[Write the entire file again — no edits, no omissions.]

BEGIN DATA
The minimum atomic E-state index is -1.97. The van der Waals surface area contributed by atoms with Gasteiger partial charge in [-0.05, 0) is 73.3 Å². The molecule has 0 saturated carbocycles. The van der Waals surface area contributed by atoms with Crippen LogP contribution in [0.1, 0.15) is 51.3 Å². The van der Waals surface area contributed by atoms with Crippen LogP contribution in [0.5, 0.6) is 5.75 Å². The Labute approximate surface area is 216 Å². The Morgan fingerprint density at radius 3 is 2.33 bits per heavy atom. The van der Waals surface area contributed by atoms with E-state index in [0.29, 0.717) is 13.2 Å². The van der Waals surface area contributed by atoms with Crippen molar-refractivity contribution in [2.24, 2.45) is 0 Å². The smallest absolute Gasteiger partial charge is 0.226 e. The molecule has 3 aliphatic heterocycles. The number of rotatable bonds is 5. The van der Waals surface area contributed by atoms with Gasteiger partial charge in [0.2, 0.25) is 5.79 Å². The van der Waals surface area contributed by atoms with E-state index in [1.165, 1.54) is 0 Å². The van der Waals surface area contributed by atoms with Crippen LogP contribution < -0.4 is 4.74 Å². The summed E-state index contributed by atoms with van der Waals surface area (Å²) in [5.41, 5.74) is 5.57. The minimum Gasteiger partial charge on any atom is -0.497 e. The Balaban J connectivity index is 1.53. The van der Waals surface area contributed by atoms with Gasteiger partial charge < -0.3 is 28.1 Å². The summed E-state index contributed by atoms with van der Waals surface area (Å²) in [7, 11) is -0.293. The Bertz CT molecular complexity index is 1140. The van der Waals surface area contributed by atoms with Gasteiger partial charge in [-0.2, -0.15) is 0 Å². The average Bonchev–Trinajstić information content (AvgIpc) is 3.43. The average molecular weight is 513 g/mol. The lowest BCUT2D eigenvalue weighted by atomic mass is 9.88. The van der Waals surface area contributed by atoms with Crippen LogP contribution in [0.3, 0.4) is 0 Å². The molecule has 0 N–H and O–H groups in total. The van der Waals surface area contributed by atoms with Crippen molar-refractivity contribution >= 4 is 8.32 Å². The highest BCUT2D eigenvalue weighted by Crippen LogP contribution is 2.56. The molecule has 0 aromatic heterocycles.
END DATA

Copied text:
The minimum atomic E-state index is -1.97. The van der Waals surface area contributed by atoms with Gasteiger partial charge in [-0.05, 0) is 73.3 Å². The molecule has 0 saturated carbocycles. The van der Waals surface area contributed by atoms with Crippen LogP contribution in [0.1, 0.15) is 51.3 Å². The van der Waals surface area contributed by atoms with Crippen LogP contribution in [0.5, 0.6) is 5.75 Å². The Labute approximate surface area is 216 Å². The Morgan fingerprint density at radius 3 is 2.33 bits per heavy atom. The van der Waals surface area contributed by atoms with E-state index in [0.29, 0.717) is 13.2 Å². The van der Waals surface area contributed by atoms with Crippen molar-refractivity contribution in [2.24, 2.45) is 0 Å². The smallest absolute Gasteiger partial charge is 0.226 e. The molecule has 3 aliphatic heterocycles. The number of rotatable bonds is 5. The van der Waals surface area contributed by atoms with Gasteiger partial charge in [0.2, 0.25) is 5.79 Å². The van der Waals surface area contributed by atoms with E-state index in [1.165, 1.54) is 0 Å². The van der Waals surface area contributed by atoms with Crippen LogP contribution < -0.4 is 4.74 Å². The summed E-state index contributed by atoms with van der Waals surface area (Å²) in [5.41, 5.74) is 5.57. The minimum Gasteiger partial charge on any atom is -0.497 e. The Balaban J connectivity index is 1.53. The van der Waals surface area contributed by atoms with Gasteiger partial charge < -0.3 is 28.1 Å². The summed E-state index contributed by atoms with van der Waals surface area (Å²) in [7, 11) is -0.293. The Bertz CT molecular complexity index is 1140. The van der Waals surface area contributed by atoms with Gasteiger partial charge in [-0.2, -0.15) is 0 Å². The average Bonchev–Trinajstić information content (AvgIpc) is 3.43. The average molecular weight is 513 g/mol. The lowest BCUT2D eigenvalue weighted by atomic mass is 9.88. The van der Waals surface area contributed by atoms with Crippen LogP contribution in [0.3, 0.4) is 0 Å². The molecule has 0 N–H and O–H groups in total. The van der Waals surface area contributed by atoms with Crippen molar-refractivity contribution >= 4 is 8.32 Å². The highest BCUT2D eigenvalue weighted by Crippen LogP contribution is 2.56. The molecule has 0 aromatic heterocycles.